By Mique Watson
Let me tell you why I love Sofia Coppola so much: she’s interesting. She is unbothered by box office returns; she is loyal to her vision. Here is a woman who has had a keen understanding of Hollywood since her earliest memories–she plays the baby in “The Godfather”, for crying out loud! She is a keen observer of life, of human nature, and–as a consequence, I suppose, of growing up around the glitz and glam of Hollywood–the repercussions of copious amounts of glitz and glam.
In keeping with this month’s theme of Mental Health, I thought it’d be appropriate to write about a woman’s depiction of a man’s mental state in La La Land. “Somewhere”, which won the Golden Lion award at the Venice Film Festival, offers very little in terms of plot and intrigue. As such, it’s one of those films I find to be mostly impossible to recommend: it’s stultifyingly dull, it’s numbing, it’s exhausting–and that’s exactly the point! I personally hated this film with a passion…until I fell irrevocably in love with everything about it.
“If art is an extension of the artist; Coppola’s films are surely an extension of her…What she personally perceived to be poignant may not resonate with many on the onset. Her ideas of happiness and love, however, certainly could.”
It’s a film about a life of constant stimulation; it follows a privileged son of Hollywood, Johnny (Stephen Dorff) and his life of booze, cigarettes, women, and stranger-filled parties all at his beck and call. A life which many dream of–one many would perhaps kill to have; yet we find out relatively early on that the gospel according to Aristippus has left Johnny numb. He has attained success in his career–he has reaped all its benefits; the pleasures of experiencing them, however, are lost to him.
So, what effect has fame and a life of excess had on Johnny? Well, Johnny, at the end of the film, seems to believe he is nothing. This is a sentiment he seems to be sure of–this is nihilism, a product, “Somewhere” seems to suggest, of hedonism. Johnny spends most of this film perched in his bird’s nest of a suite in the Chateau Marmont; a hotel that has hosted generations of Hollywood personalities. A hotel where everyone has been inured to the site of famous people; a setting where Johnny fades into anonymity.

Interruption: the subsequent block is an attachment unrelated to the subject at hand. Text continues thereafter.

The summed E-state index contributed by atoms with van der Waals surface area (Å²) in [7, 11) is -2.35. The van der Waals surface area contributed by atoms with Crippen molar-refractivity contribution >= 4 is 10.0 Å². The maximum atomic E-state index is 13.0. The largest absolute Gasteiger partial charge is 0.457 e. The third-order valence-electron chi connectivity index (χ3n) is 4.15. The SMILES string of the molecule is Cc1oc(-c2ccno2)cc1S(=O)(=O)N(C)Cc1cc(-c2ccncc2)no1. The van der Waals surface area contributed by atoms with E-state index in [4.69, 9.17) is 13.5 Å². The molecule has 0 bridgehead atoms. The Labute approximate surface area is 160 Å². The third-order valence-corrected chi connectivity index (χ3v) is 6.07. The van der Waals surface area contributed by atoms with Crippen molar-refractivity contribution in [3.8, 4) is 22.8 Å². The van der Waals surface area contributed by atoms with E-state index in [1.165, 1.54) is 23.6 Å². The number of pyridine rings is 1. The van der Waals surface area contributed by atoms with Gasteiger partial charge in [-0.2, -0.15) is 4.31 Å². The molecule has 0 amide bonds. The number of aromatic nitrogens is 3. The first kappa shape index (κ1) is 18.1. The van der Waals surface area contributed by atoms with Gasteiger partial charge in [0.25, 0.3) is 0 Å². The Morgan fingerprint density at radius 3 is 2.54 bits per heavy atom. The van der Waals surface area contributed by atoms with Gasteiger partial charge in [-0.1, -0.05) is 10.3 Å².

The first shot of the film immediately calls Vincent Gallo’s “The Brown Bunny” to mind; you’ll know what I mean if you’ve seen them. Both Coppola and Gallo’s protagonists share the same existential crisis: they’re racing nowhere, with determined fervour. They’ve both lost their abilities to go somewhere, and this incredible irony just harkens back to the ingeniousness of the film’s title.
“Coppola does analyze Johnny’s mindset–but primarily, she seems to suggest that it is a microcosm for Los Angeles and how it is today.”
The intent behind this film is equally as fascinating. Director Sofia Coppola had apparently just finished filming “Marie Antoinette”, and was living in France. She was pondering one day and decided she was interested in doing a film from a man’s point of view–something minimum, something that showed the darker realities of celebrity culture. She was drawn to Elle Fanning’s intellect and youth. Many actually believe that her character, Cleo, is a stand-in for Fanning; Coppola denies this. She does admit that she relates to Cleo being a child who grew up around people who were so attracted to this whole world.
The best thing about this film is the director’s intention. Yes, Coppola does analyze Johnny’s mindset–but primarily, she seems to suggest that it is a microcosm for Los Angeles and how it is today. She has stated in interviews that she was inspired by her love for films that serve as time capsules for how Los Angeles was at certain points in history (she cites films like “Shampoo” and “American Gigolo”). She observes her subject with such tender understanding: apparently, rehearsals involved her actors improvising family situations; the shooting process, though, was relaxed and natural. The effect is a tactile understanding of the setting and the characters that thrive in it.
If art is an extension of the artist; Coppola’s films are surely an extension of her. She likes to incorporate her humour, her taste in music (I thank her films for spicing up my Spotify playlists! If only Coppola could make one…), and her knowledge of photography. What she personally perceived to be poignant may not resonate with many on the onset. Her ideas of happiness and love, however, certainly could… to those who have the patience to let her work her magic, that is.